Tucson Daily Citizen from Tucson, Arizona on April 29, 1963 · Page 30
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Tucson Daily Citizen from Tucson, Arizona · Page 30

Tucson, Arizona
Issue Date:
Monday, April 29, 1963
Page 30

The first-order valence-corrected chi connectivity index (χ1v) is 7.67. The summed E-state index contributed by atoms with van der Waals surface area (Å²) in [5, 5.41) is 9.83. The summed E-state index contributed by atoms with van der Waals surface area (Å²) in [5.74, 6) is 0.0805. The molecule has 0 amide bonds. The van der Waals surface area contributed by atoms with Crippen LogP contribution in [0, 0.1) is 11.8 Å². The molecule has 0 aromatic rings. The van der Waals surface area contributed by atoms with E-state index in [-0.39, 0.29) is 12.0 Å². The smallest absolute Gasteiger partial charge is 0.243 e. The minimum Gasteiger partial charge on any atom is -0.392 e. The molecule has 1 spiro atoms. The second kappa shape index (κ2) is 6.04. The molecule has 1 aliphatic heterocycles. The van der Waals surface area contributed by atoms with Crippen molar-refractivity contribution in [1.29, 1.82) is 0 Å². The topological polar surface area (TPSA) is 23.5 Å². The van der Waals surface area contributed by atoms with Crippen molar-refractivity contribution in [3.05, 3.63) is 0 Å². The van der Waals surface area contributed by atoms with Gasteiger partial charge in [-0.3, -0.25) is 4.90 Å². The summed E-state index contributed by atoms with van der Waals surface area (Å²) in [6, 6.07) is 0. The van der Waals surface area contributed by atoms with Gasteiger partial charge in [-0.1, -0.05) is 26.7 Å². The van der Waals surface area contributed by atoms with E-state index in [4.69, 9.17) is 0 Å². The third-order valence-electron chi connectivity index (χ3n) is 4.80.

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It's at Tucson's Custom Cleaner Awaiting Your Valuable Furs and Woolens! Tucson's Largest and Finest Fireproof REFRIGERATED STORAGE VAULT! Why Uike chances with your precious garments... STORAGE is FREE at GLOVER CLEANERS (You piy only Insurance Costs-$1.4? per $100 valuation) Mr, Tom Roof, Owner and Manager, examines .,-. . . .garments in the ultra-modern Glover Cleaners Fireproof Vault . . , This -picture -was taken in February . . . The ·vault is being rapidly filled by discriminating customers who desire the finest facilities for the storage and care of valuable furs and woolens! It Maintains Constant Temperature, Humidity and Fumigation Control For Your Complete Assurance! HURRY! Call E A 5-2471 All Furs Cleaned Using The "Furrier's Method" Assuring Original Lustre and Appearance -Storage Free Insurance Charges S/fl 95 As Low as v^j^ Pay ONLY when you take garments out in the fall! For Pickup by Bonded GLOVER Personnel! GLOVER CLEANERS 2643 N. CAMPBELL AVE. Open Daily PAGE 30 TUCSON DAILY CITIZEN MONDAY EVENING, APRIL 29, 1963 John Makkai Weds Mary Jane Hogon Bouquets of white flowers banked the altar of St. Joseph's Catholic Church Saturday for the formal w e d d a n g of Mary Jane Hogon to John Elmer Makkai. Mary Jane, daughter of Mr. and Mrs. Patrick M. Hogon of Galesburg, 111,, asked her sister-in-law Mrs,, : Michael Hogon of Canton, 111., to attend her as matron of honor. Shirley Makkai, sister of the bridegroom, was bridesmaid. Mary Jane's gown was floor-length, styled with a sheath skirt and a float- away chapel train. It featured a portrait neckline and alencon lace detailing on the bodice. Mr. Makkai, son of Mr. arid Mrs. John M. Makkai, 6131 E. 24th St., was attended by his brother Albert Makkay as best man and Joseph C i a c c i o as usher. Following a w e d d i n g breakfast and an afternoon reception at the Desert Inn Motel, the newlyweds left on a wedding trip to northern Arizona. They will live at 1035 E. Mitchell St. upon their return. The bride is a graduate of C o r p u s Christ! High School in Galesburg and attended Brown's Business College, also in Galesburg. Her b r i d e g r o o m was graduated f r o m Carteret (N.J.) High School and at- --Clar Des Photo MRS. JOHN MAKKAI . . . Mary Jane Hogon tended the University of Arizona. He is secretary of the Boy's Club of Tucson and 3s a grand knight in Council No. 1200, Knights of Columbus. "BEAUTY ON A BUDGET" SHAMPOO SET PERMANENTS $5.95 up Includes Hair Cut, Shampoo Set $1.75 with Cream Rinse COUNTRY CLUB BEAUTY SALONS 3156 N. Stone--at Ft. Lowell Phone 792-0787 1542 N. Country Club Phone EA 7-2846 PIONEER STEWARDESS She Donned A Red Beret To Fly Into The Wild Blue Yonder By ERIC CAVALIERO The wind was whistling through the struts of the single englned biplane as the pilot steered her corrugated metal cigar of a body onto the Buffalo Airport runway. " . ' Aboard were a' i young stewardess named May Bobeck and two passengers, a girl and her brother. "Just as we hit the ground, I could see the lower wing was on fire," Miss Bobeck said here today. "I woke our male passenger, but his sister was sleeping soundly. "I grabbed her by the hair and yanked her from the plane seconds before the flames reach the upper wing." It was 1934. In Germany, Hitler was rearming. In Italy, Mussolini's Roman legions were massing against Ethiopia. In Britain, a young flying instructor named Frank Whittle was doodling the first rough drafts of an invention he called the jet propulsion engine. And in Chicago, American Airways (later to be American Airlines) had just made its own contribution to aviation by becoming one of the earliest companies to use stewardesses on passenger flights. Miss Bobeck was one of the first four American Airline stewardesses hired in the winter of 1933. Today, vacationing here at the Westward Look Ranch, she proudly displayed a 30-year pin. The three diamonds were surrounded by a wreath marking her courageous action that day in Buffalo. Miss Bobeck now is principal nurse for the airline's central region, which takes in St. Louis, Detroit REGESTER'S . . . OPEN MONDAY AND FRIDAY EVENING SIMMONS people size mattresses for greater comfort REGESTER'S own Firm Posture QUEEN SIZE mattress and boxspring 60 x 80 inches TWIN SIZE mattress and box spring 39 x 7 4 inches KING SIZE mattress and boxspring 72 x 84 inches 109 oo SET 79 50 SET 159 00 SET DOUBLE SIZE 54x74 INCHES $79.50 WE CAIV'T TELL YOU WHOJi Famous name boxspring and mattresses reduced to clear. WHYi Discontinued ticks and floor samples. USE REGESTER'S LIBERAL PAYMENT PLAN SMART HOME FURNISHINGS 2303 EAST GRANT ROAD 1701 EAST CAMELBACK ROAD PHONE 793-7681 TUCSON PHOENIX SOMETHING TO SEE! Regester's has furnished the American Heritage Home in the Tucson Parade of Homes. Open today and through May 12th. Desert Palms Park FREE DELIVERY ANYWHERE IN ARIZONA and Cincinnati as well as her home base of Chicago. The company set certain standards for those first stewardesses. They needed youth, good looks, a nursing diploma-and short hair. Miss Bobeck measured up to all but the : final requirement. "I almost wept as they snipped my beautiful waist-length tresses," she sighed. "The planes were, small in those days," Miss Bobeck recalled. "And the company made it clear that big girls need not apply. The height limit was 5 feet 4 inches, and there was a weight restriction of 120 pounds. I am 5 feet 1 inch, and then tipped the scales at 99 pounds. "I remember we wore men's shirts and ties, ankle ' length navy blue skirts'and red berets," she added. "The planes had a maximum speed of 140 miles an hour, and rarely flew above 9,000 feet," Miss Bobeck said. "But even so, each trip was an adventure. "Women and children seldom were seen on planes then," she added. "One of my first lady passengers was so frightened she covered her eyes with her hands all the way from Chicago to New York. "Other people carried rosaries, rabbit's feet and various good luck charms," she said. "And one of the first questions always .was, 'Do you have parachutes?' "Mind you, they had good reason for concern," Miss^ Bobeck explained. "The rides could be very bumpy, like the time a man asked me to tell the pilot to 'smooth things out. 1 "I went into the cockpit," she added, ."and as I got there, we came out of the turbulence. ''At flight's end, the man handed out envelopes to the pilot, first officer and myself as rewards fqr 'turning off/the bumps.V Each one contained a $20 'bill, ''Then; at the other end of the scale, there was the fellow who stood up in mid- flight and 'shouted, 'Let's all kneel in prayer, for we are going to perish.' And in those days we couldn't be too certain about the matter ourselves* '·..;·),,. , "After experiencesV.'ILke that, it was wonderful to get passengers like the late movie star Dick Powell whp sang with us all the way tpi New York, and then bought Coke and sandwiches all around. "It was wonderful also' to . be able to avert tragedy, as we did one January day in 1934 en route from Buffalo , to Detroit. "We were flying over London, Ont., when I saw a fire in a farmhouse. The pilot called me into "the cockpit and said, 'Tell the passengers I'm going to buzz that house.' r "We buzzed the building. No sign of life. Johnny, the pilot, did it again. Nothing happened. "Johnny said, 'This is the last time; I'nv going to give it all I've got.' We swooped down for the third time at full throttle, and Johnny gave her the gun. "As we leveled off, I looked down and saw some dots in the snow. People were coming out of the house. It really brought a lump to my throat to see children among them. "A month later I read an open letter to the pilot in a Chicago paper: "But for your action, 11 people would have died in that fire. Thanks, to you, they all survived. Signed, a Canadian family." YOUR STARS By SYDNEY OMARR TUESDAY, APRIL 30, 1963 ARIES (MAR. 21 TO APR. 11): Key Is generosity. By giving, you also receive. Keep eye on future/ which/ In turn, means your actions today mold potential. By cooperating/ you win valuable ally. Have falthl TAURUS (APR. M TO MAY K»: There Is pressure t challenge. You meet ihls by remaining truu to beliefs. Don't give In or display weakness. Take new path. Forget the old, "fired" way I GEMINI (MAY IT TO JUNE 21): Excellent for organizing Ideas. Good for contacts, ·exchanging thoughts with "Important" person. Accept request for extra aid. By so (Joins, you also help yourself. CANCER (JUNE 33 TO JULY 21)1 Conserve energy and CASH. Avoid tendency to buy everything In sight. Be selective, discriminating. Check with loved one for Ideas, suggestions. Key Is expansion. Assist, cooperate. LEO (JULY M TO AUG. 21): Stress on personality, Individuality, willingness to back up your own abilities. Move with self-confidence. The more you believe In yourself... the better you convince others. VIRGO (AUG. n TO SEPT. 22): Change, variety, travel... coming out of your emotional shell Is spotlighted. Means turn on Virgo sparkle, with. Win your way with satire, humor. Visit friend who Is confined. LIBRA (SEPT. 21 TO OCT. 22): Don't "fight" opposlno forces. Libra charm does more to advance cause than any threat. Family member may need attention. Be understanding, sympathetic. Spotlight on home, family and love. SCORPIO (OCT. 23 TO NOV. 21): Best atfvlce today comes from within. Outside forces could prove more Irritating than helpful. Your standing It enhanced If you stick to principles. Don't take "easy way." SAGITTARIUS (NOV. 22 TO DEC. 2l)i Stick to basic Issues. Strength of convictions wins friends, Influences people. Added responsibility is Indicated. B« ready to express telf on long-rang* plan, decision. CAPRICORN (DEC. 22 TO JAN. 20)t Impatience evident today. Especially where finances are concerned. Check with partner. Finish Instead of leaving "loose ends." Concentrate on completion. AQUARIUS (JAN. 21 TO FEB. II): Best to depend on facts, not rash actions. Be careful about signing papers, contracts. Take "wait-and-see" attitude. Temptation Is to take on more than you can handle. Be practical. PISCES (FEB. 20 TO MAR. 20): Read Gemini message. Stress cooperation. Learn by teaching. Share thoughts, Ideas. Be considerate toward those whs work with you. Encourage one who asks for your opinion. O O O IF TODAY IS YOUR BIRTHDAY... your sense of humor Is delightful. You are stubbornly determined but considerate of the underdog. O O O GENERAL TENDENCIES: Many ISSUH seem to come to forefront. Nations may hurl accusations requlrlns mediator to settle disputes. Your sign analyzed completely In Sydney Omarr's booklet, "The Truth About Astrology." Send SOc to "Astrolouy," Woman's View, Tucson Dally Cltlien. Copyright 1«3 PI Beta Phi Alums Announce Officers Pi Beta Phi Alumnae Club has announced its officers for the coming term. They are Miss Patti Cone, president; Mrs. Robert Ca- midonca, vice president; Mrs. Dale Birtch, recording secretary; Mrs. Henry Dahlberg, corresponding secretary; and Mrs. Dwight Eller, treasurer. M E M O R A B L E . . . The beautiful dignity of a Palms service is a comforting memory. Yet so memorable a service is so modest in price. M O R T U A R Y a n d C H A P E L 5225 E A S T SPEEDWAY CHARLES A. MERRICK, Director